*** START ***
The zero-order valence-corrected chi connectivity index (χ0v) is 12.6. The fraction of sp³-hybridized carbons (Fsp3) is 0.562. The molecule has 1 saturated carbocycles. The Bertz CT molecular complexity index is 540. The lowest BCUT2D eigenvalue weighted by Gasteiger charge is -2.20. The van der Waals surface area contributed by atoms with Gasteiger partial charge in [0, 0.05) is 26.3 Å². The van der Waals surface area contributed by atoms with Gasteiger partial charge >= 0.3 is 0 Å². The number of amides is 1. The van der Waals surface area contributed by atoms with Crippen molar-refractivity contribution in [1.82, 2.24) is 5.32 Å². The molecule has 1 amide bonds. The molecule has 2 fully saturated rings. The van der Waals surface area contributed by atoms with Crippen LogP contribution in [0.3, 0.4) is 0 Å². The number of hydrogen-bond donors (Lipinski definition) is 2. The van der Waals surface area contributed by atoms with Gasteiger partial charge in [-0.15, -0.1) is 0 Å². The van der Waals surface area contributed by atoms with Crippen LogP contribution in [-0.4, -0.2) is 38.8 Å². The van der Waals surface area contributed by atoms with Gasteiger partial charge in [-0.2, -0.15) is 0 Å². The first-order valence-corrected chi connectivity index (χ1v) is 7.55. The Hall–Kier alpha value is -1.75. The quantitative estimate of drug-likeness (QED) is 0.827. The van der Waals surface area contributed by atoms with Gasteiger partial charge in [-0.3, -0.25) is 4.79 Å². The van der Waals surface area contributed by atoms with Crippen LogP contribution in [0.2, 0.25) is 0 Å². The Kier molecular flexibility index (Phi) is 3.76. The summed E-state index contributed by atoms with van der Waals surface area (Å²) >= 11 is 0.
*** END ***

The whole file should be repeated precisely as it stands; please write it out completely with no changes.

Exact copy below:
The zero-order valence-corrected chi connectivity index (χ0v) is 12.6. The fraction of sp³-hybridized carbons (Fsp3) is 0.562. The molecule has 1 saturated carbocycles. The Bertz CT molecular complexity index is 540. The lowest BCUT2D eigenvalue weighted by Gasteiger charge is -2.20. The van der Waals surface area contributed by atoms with Gasteiger partial charge in [0, 0.05) is 26.3 Å². The van der Waals surface area contributed by atoms with Gasteiger partial charge >= 0.3 is 0 Å². The number of amides is 1. The van der Waals surface area contributed by atoms with Crippen molar-refractivity contribution in [1.82, 2.24) is 5.32 Å². The molecule has 1 amide bonds. The molecule has 2 fully saturated rings. The van der Waals surface area contributed by atoms with Crippen LogP contribution in [0.3, 0.4) is 0 Å². The number of hydrogen-bond donors (Lipinski definition) is 2. The van der Waals surface area contributed by atoms with Gasteiger partial charge in [-0.15, -0.1) is 0 Å². The van der Waals surface area contributed by atoms with Crippen LogP contribution in [-0.4, -0.2) is 38.8 Å². The van der Waals surface area contributed by atoms with Gasteiger partial charge in [-0.2, -0.15) is 0 Å². The first-order valence-corrected chi connectivity index (χ1v) is 7.55. The Hall–Kier alpha value is -1.75. The quantitative estimate of drug-likeness (QED) is 0.827. The van der Waals surface area contributed by atoms with Gasteiger partial charge in [-0.3, -0.25) is 4.79 Å². The van der Waals surface area contributed by atoms with Crippen LogP contribution in [0.2, 0.25) is 0 Å². The Kier molecular flexibility index (Phi) is 3.76. The summed E-state index contributed by atoms with van der Waals surface area (Å²) >= 11 is 0.